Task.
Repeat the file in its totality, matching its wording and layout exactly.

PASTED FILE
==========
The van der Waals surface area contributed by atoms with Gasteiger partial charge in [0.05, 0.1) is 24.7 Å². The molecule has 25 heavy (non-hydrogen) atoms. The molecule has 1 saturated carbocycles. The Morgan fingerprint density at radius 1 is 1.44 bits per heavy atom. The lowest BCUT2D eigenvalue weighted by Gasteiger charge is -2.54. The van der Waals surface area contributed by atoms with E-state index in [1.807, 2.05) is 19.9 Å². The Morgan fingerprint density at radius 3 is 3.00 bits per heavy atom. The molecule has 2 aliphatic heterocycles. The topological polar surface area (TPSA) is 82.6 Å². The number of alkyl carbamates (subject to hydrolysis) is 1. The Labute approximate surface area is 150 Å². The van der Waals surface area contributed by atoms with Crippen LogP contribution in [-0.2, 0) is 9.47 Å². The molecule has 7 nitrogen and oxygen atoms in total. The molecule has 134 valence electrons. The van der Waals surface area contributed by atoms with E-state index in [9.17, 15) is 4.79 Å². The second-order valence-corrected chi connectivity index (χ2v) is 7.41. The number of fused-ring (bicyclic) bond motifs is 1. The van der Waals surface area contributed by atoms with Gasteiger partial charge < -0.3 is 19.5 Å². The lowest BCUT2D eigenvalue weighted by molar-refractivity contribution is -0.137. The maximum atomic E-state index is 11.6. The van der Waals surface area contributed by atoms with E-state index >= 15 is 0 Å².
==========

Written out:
The van der Waals surface area contributed by atoms with Gasteiger partial charge in [0.05, 0.1) is 24.7 Å². The molecule has 25 heavy (non-hydrogen) atoms. The molecule has 1 saturated carbocycles. The Morgan fingerprint density at radius 1 is 1.44 bits per heavy atom. The lowest BCUT2D eigenvalue weighted by Gasteiger charge is -2.54. The van der Waals surface area contributed by atoms with E-state index in [1.807, 2.05) is 19.9 Å². The Morgan fingerprint density at radius 3 is 3.00 bits per heavy atom. The molecule has 2 aliphatic heterocycles. The topological polar surface area (TPSA) is 82.6 Å². The number of alkyl carbamates (subject to hydrolysis) is 1. The Labute approximate surface area is 150 Å². The van der Waals surface area contributed by atoms with Crippen LogP contribution in [-0.2, 0) is 9.47 Å². The molecule has 7 nitrogen and oxygen atoms in total. The molecule has 134 valence electrons. The van der Waals surface area contributed by atoms with E-state index in [9.17, 15) is 4.79 Å². The second-order valence-corrected chi connectivity index (χ2v) is 7.41. The number of fused-ring (bicyclic) bond motifs is 1. The van der Waals surface area contributed by atoms with Gasteiger partial charge < -0.3 is 19.5 Å². The lowest BCUT2D eigenvalue weighted by molar-refractivity contribution is -0.137. The maximum atomic E-state index is 11.6. The van der Waals surface area contributed by atoms with E-state index >= 15 is 0 Å².